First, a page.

State pension rise ‘won’t happen’ as triple lock uncertain

Pensions triple-lock ‘right thing to do’ says Altmann

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The triple lock is the promise made by the Government to increase the state pension by either inflation, 2.5 percent or earnings. Whichever is the higher figure will be used to determine the payment rise for peoples’ retirement amount. Following a year-long suspension of the triple lock, pensioners are anxiously waiting to see to see how much their payments will increase by.

The Consumer Price Index (CPI) rate of inflation for September returned to a 40-year high of 10.1 percent.

September’s figure is often used to determine the rate hike for benefit payments, including the state pension through the triple lock.

This would result in pensioners seeing their payments rise to over £200 per week if the triple lock was reinstated.

Despite past promises from Boris Johnson and Liz Truss, the new Prime Minister Rishi Sunak has avoided confirming whether it will return or not.

All eyes will be on Chancellor Jeremy Hunt’s Budget announcement later this week which will likely provide some clarity as to whether the triple lock will be making a comeback.

However, Mr Hunt has issued a warning that the Government will be making tough decisions as it looks to balance the books.

The UK is in the midst of a cost of living crisis following the COVID-19 pandemic and the war in Ukraine.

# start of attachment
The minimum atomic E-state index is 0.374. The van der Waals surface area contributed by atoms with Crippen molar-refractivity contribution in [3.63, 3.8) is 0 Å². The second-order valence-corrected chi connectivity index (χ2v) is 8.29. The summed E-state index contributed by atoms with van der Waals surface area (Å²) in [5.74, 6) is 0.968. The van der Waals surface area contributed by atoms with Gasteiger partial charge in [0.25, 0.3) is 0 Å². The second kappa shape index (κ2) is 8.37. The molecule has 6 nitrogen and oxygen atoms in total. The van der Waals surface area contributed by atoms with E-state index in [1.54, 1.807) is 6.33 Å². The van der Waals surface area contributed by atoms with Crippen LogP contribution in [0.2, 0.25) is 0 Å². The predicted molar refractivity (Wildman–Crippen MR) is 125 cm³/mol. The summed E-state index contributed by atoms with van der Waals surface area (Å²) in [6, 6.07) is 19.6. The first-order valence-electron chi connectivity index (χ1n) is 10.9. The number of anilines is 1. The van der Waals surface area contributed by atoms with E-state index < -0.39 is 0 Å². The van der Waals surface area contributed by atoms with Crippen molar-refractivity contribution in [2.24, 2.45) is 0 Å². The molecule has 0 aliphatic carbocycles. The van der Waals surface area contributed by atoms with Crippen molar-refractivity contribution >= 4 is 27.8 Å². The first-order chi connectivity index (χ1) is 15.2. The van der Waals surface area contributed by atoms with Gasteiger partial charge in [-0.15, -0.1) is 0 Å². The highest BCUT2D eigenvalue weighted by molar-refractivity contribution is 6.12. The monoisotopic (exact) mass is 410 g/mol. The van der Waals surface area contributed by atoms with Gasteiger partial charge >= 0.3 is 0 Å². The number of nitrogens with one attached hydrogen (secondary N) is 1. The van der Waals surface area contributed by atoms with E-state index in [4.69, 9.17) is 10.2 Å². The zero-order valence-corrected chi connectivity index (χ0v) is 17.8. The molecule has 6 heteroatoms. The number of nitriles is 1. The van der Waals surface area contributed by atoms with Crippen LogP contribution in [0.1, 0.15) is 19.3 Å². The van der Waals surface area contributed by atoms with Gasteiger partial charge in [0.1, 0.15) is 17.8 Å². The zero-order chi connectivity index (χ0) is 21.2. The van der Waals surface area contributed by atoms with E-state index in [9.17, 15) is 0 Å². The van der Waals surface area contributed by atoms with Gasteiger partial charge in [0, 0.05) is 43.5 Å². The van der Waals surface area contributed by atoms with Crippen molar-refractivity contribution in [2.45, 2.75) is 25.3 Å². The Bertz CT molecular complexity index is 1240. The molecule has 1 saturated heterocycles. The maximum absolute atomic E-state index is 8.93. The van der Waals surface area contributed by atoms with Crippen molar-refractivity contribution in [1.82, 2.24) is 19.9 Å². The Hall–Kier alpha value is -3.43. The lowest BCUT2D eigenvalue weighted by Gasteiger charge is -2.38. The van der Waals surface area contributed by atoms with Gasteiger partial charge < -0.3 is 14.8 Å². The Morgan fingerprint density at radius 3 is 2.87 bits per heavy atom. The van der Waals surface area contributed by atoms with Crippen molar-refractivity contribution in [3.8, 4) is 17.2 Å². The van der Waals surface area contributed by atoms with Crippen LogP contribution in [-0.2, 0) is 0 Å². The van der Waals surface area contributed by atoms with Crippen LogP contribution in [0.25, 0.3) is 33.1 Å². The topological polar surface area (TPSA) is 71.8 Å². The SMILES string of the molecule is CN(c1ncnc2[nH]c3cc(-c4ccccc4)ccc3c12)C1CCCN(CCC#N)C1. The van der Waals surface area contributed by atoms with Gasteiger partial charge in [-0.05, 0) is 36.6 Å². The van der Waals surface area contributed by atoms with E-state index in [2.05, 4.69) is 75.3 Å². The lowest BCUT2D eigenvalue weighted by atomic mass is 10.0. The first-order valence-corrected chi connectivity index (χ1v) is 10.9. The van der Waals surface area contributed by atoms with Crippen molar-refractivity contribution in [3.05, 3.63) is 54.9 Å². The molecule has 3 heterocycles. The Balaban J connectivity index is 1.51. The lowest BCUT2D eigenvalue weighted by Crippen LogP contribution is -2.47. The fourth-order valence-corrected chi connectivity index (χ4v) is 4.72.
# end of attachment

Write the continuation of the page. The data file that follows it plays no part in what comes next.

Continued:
One of the ways analysts believe the Government will cut spending is by prolonging the suspension of the triple lock a year longer.

Ray Black, the managing director of chartered financial planning firm Money Minder, noted further “restrictions” to state pension payment increases could still be on the board for the Government.

Mr Black said: “It is highly likely that our new Prime Minister will use the Autumn Statement to steady the ship in an attempt to repair the recent adverse press that the Government has been attracting in how they manage the economy going forward. 

“Therefore, we might see some continued restrictions on state pension increases in April, higher taxes and more controversially, higher National Insurance contributions. 

“Pensioners are, like much of the population, quite worried about the rising energy and food costs in the coming months. 

“Even with the Government’s announcements of financial support, it could make it a very tough winter for many, especially for those who are already struggling to make ends meet.”

The financial expert noted there is a growing likelihood that the triple lock could be scrapped as “austerity” measures could soon be on the horizon.

He added: “Hopefully, on November 17, we will find out if the new Prime Minister Rishi Sunak plans to follow through with the previous PM’s promise to reinstate the pensions ‘triple lock’.

“Potentially, this could increase the newer flat rate pension to over £200 per week.

“However, it’s very possible that won’t happen now as the PM and the Chancellor concentrate on reducing borrowing costs and repairing the Government’s balance sheets.

“In my opinion, it’s quite possible that the use of the word ‘austerity’ could once again become quite commonplace in the short term.”

Currently, the full new state pension is £185.15 per week while the full basic pension is £141.85 per week.

Jeremy Hunt is set to announce his Autumn Budget later this week on November 2, 2022.

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